Need short-term housing. Buy a condo?

I’m probably moving to the Dallas-Fort Worth area within a few months and intend to buy a house there. However, my wife and I are slow real estate shoppers, we looked at 46 houses over 8 monthsbefore we settled on our current one. My first plan was to rent a house near the office, then spend a year or so looking for a place to buy, but I’m starting to wonder about that. I hate living in rented property-you still have to take care of the lawn and garden, and pay insurance, but if something breaks you have to wait for the landlord to send someone to fix it or attempt his own half-assed repair. Not to mention worrying about accidentally damaging a wall or window that belongs to someone else. Of course, there is also the deeply ingrained aversion to ‘throwing money away’ on rent, which I realize is not always the case, but it was a item of dogma in my upbringing.

So, what about taking out a mortgage on a condo? They are somewhat cheaper than a house, the maintenance is taken care of, and we would be building at least some equity. I figure that between the savings from the slightly lower monthly payment and the modest equity we’ll get once we sell the current home, we’ll have a nice 20% down payment in a year’s time, once we finally settle on a house to buy. Real estate prices aren’t likely to move much in a year, so we would probably get out more or less what we put in. Or, if rental rates have increased dramatically (unlikely), we could keep the condo and rent it.

Where’s the giant flashing neon flaw in this plan? I know it’s in there somewhere.

ISTM the big flaw here is that you build very little equity during the first year in a mortgage. Most of your expenses will go to interest, taxes, assessments, insurance, and general home maintenance (remember you have to repair/maintain the inside of your unit). And don’t forget the costs of buying and then selling (lawyer, inspector, realtor etc).

The only way I could see this making sense is if you wanted the place as a rental. Otherwise just rent an apartment, or take all the money you would have lost in the sale and hire a nice guy to come do the lawns for you.

What about the closing costs you’ll have to pay twice (when you buy and when you sell)? There’s thousands of dollars right there that you won’t recoup. You’d be better off renting an apartment, or renting in a condo development, for a year, and saving the rest of your money. And while there’s always the old adage about “throwing money away,” either way, you’re going to be out thousands of dollars a month after a year with nothing to show for or.

I don’t know anything about the D-FW area, but I have three friends right now who are in totally shitty situations because they can’t sell their damn condos. One is paying two mortgages (house & condo), the other lives in his mom’s basement while he waits to recover financially from the drawn-out sale of his condo (in Austin, no less!), and the third is desperately outgrowing his condo but can’t move because he’s upside-down on his mortgage AND none of the condos in his development are selling, so it’s not even worth it to try.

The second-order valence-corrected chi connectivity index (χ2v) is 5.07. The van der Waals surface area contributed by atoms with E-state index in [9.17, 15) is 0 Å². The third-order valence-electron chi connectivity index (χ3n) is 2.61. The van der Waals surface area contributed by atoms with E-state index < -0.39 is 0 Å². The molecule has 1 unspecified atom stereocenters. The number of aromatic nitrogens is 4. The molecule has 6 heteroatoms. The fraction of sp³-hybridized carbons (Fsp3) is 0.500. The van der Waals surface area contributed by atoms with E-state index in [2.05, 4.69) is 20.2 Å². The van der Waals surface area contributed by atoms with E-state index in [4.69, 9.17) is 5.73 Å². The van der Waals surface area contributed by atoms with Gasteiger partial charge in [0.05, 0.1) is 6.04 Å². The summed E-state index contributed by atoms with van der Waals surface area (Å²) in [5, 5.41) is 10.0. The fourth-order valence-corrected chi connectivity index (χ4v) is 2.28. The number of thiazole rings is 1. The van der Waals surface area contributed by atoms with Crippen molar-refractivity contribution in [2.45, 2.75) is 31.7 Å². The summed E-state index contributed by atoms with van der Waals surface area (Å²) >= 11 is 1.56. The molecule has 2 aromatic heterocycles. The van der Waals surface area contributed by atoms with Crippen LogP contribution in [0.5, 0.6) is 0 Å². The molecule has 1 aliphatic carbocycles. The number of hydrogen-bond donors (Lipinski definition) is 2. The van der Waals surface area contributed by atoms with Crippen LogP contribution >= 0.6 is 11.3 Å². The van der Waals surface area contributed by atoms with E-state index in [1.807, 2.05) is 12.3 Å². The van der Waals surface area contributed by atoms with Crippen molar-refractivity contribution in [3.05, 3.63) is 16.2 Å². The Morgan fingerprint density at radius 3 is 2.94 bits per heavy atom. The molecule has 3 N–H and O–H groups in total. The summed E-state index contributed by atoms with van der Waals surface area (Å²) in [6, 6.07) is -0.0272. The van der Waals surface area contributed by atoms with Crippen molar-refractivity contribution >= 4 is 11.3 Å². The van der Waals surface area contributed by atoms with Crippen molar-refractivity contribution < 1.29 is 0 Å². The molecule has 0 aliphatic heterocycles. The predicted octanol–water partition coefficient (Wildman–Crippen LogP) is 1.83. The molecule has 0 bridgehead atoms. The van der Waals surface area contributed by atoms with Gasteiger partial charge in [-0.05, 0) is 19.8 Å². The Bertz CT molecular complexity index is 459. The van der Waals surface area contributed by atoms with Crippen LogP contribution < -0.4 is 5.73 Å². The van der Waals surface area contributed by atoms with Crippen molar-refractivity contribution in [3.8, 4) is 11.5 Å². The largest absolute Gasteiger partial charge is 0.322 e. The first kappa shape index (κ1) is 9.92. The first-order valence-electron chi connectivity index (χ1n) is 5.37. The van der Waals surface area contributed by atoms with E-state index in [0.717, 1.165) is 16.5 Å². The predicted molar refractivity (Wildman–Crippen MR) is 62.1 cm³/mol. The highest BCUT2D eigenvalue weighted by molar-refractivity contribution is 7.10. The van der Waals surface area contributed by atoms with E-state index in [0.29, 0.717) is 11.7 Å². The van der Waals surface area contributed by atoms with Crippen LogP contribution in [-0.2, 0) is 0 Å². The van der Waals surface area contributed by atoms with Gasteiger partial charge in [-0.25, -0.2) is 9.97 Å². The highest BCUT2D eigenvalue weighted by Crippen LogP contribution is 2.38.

Also, you say you don’t want to worry about breaking other people’s walls and windows…but if your intent is to save money and move out quickly, then you’d better keep all of the walls and windows in tip-top shape, otherwise you’ll be fixing the place up in order to sell it.

Unless you’re sure the condo will sell when you’re ready to move, or you’ll be able to charge enough rent when you’re done (AND deal with having a rental property on your hands)…it just seems like a scary idea to me.

Closing costs (both when you buy and when you sell), interest, property taxes, homeowners insurance and condo association fees.

There’s a good chance that these will cost more than a year’s rent, and that’s not including the risks of real estate prices dropping, not being able to sell it, and something expensive going wrong that you have to pay to fix (e.g. a pipe bursts in the wall).


I just don’t think that “short-term” and “buy” work all that well together, for the reasons mentioned above. There’s nothing wrong with renting for a year while you get things figured out. And you can rent a condo (so, no lawn maintenance). And if something breaks and the landlord is being a shithead, you can fix it yourself and deduct it from the rent (this is the practical but perhaps not technically legal solution).

Renting looks better and better. Thanks.

Yeah, the key concept is that closing costs, mortgage interest, taxes, insurance and upkeep is also money just being ‘thrown away’. So the question is which way you’re going to ‘throw away’ your money in order to have somewhere to live.

Just bite the bullet and buy a house. DFW is not real condo market. And housing $ per square foot, is pretty reasonable compared to the rest of the country. Also the market was pretty well insulated from the recent housing value decline.

While most of the mortgage cost early on does go to interest and property taxes vs. equity, you are ignoring the fact that these items are deductible for tax purposes while rental payments are not (assuming that you itemize) But most people with a mortgage are eligible to itemize their deductions.

Get a realtor and commit to spend 3 whole days with him/her. Given them your price range and be very vocal about your likes and dislikes on all of the houses you look at, even if you know the house is non-starter when you pull up in the driveway. This helps the realtor know what your looking for (what you like and don’t like). This is a buyer’s market, you should be able to find something you can live in long term within 3 days of looking.